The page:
On a Mountaintop in Vermont

As an undergraduate, Dr. David McClay was a man of many interests, curious and adventurous and carefree. He was fascinated by all that his school had to offer him, and spent his four years at Penn State exploring anthropology, philosophy, and a number of other majors before eventually settling with biology. Despite growing up knowing that he wanted to be a professor like his father, Dr. McClay was content with living life day-by-day, relishing each moment in its present.

When he went on to graduate school at the University of Vermont, a decision he made rather spontaneously after encouragement from his father, Dr. McClay was still rather unhurried about his future. But in the time he spent there, enjoying the serenity of the mountains and taking time alone in his thoughts, he began to ponder. He wondered about life later on, the kind of person he wanted to be, the things he wanted to do, who he wanted to love. These years were integral to his growth and maturity. By the end, he had come up with three things.

  1. He knew he wanted to be successful.
  2. He was willing to work hard for it.
  3. He was going to love it.

He later went on to earn his PhD at UNC, and spent his postdoctoral fellowship at the University of Chicago. These years eventually led him to Duke, where he has been since.

When asked about his favorite part of working in research, Dr. McClay told me that he loved to reduce questions down to ask how the little, smaller processes work. He enjoyed the creativity that comes with his research, as well. But the thing that is the most rewarding to him, he says, “is the illumination in the eyes of students when they get it.” As a professor and mentor, he is a key figure in introducing students to research, guiding them along the path of discovery. To witness as something in them clicks, as the project they’ve been working on for months or even years falls into place, to see that joy and excitement is, he tells me, his favorite part about doing what he does.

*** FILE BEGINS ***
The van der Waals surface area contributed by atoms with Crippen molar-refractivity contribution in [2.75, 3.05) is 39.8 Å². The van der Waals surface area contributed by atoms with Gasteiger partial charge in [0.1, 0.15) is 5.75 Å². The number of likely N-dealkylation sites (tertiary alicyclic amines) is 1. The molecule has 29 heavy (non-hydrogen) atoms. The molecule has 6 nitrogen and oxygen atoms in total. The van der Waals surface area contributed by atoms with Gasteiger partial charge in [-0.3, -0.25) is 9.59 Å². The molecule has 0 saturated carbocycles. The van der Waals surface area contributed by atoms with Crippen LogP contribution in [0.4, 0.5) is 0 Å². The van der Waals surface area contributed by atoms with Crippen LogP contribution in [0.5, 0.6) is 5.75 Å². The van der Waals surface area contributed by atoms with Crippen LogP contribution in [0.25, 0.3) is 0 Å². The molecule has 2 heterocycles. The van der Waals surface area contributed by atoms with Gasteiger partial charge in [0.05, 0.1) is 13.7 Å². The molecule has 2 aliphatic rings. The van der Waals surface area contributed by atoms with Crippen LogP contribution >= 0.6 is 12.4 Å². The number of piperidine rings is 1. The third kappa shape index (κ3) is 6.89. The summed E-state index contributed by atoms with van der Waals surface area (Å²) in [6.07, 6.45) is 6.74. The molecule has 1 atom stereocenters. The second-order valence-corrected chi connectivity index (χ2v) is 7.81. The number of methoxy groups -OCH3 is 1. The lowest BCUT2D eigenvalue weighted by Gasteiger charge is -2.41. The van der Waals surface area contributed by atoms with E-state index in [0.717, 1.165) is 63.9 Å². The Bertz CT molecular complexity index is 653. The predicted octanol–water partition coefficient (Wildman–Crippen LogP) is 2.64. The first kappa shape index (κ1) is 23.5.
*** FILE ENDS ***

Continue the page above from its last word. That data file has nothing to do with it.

One of his favorite moments in the lab, however, is a discovery of his own. In the 1970s, after the emergence of monoclonal antibodies, he was the first to find markers for individual cell types. This marked his entry into the field, as he presented his results at a meeting for sea urchin researchers. The audience was stunned by his brilliant and colorful images; red and blue and green illuminated each component of the sea urchin embryo “just like a Christmas tree,” Dr. McClay recounts, eyes bright and animated.

Those vivid memories of the feeling of success, of hard work finally paying off, and of recognition still bring tears to his eyes. But despite that, his journey–as did everyone’s–has had its bumps and bruises. He remembers one time that stood out from the others, when he so believed in his hypothesis that he refused to acknowledge the data he gathered suggesting otherwise. He hadn’t realized at the time, but that experience allowed him to understand that the most principal goal in research is having a correct outcome, not to prove your own hypothesis. To overcome mentalities like the one he struggled with, he offers a simple, yet significant piece of advice to me, and to others in my position:

“You have to learn to reduce your fear of failing. It’s okay if you are wrong.”

On his own time, Dr. McClay continues to be a man of many interests. He enjoys tending to his flower garden, biking, reading, skiing and traveling, among other things. He has mastered how to balance his priorities between loved ones, pleasure, and work, all of which are equally as important to him. Over the years, he has had to fight his own ego, learn to embrace difficult truths, and power forward into frightening new beginnings. He has since found success, he has worked hard for it, and he has loved every moment of it.

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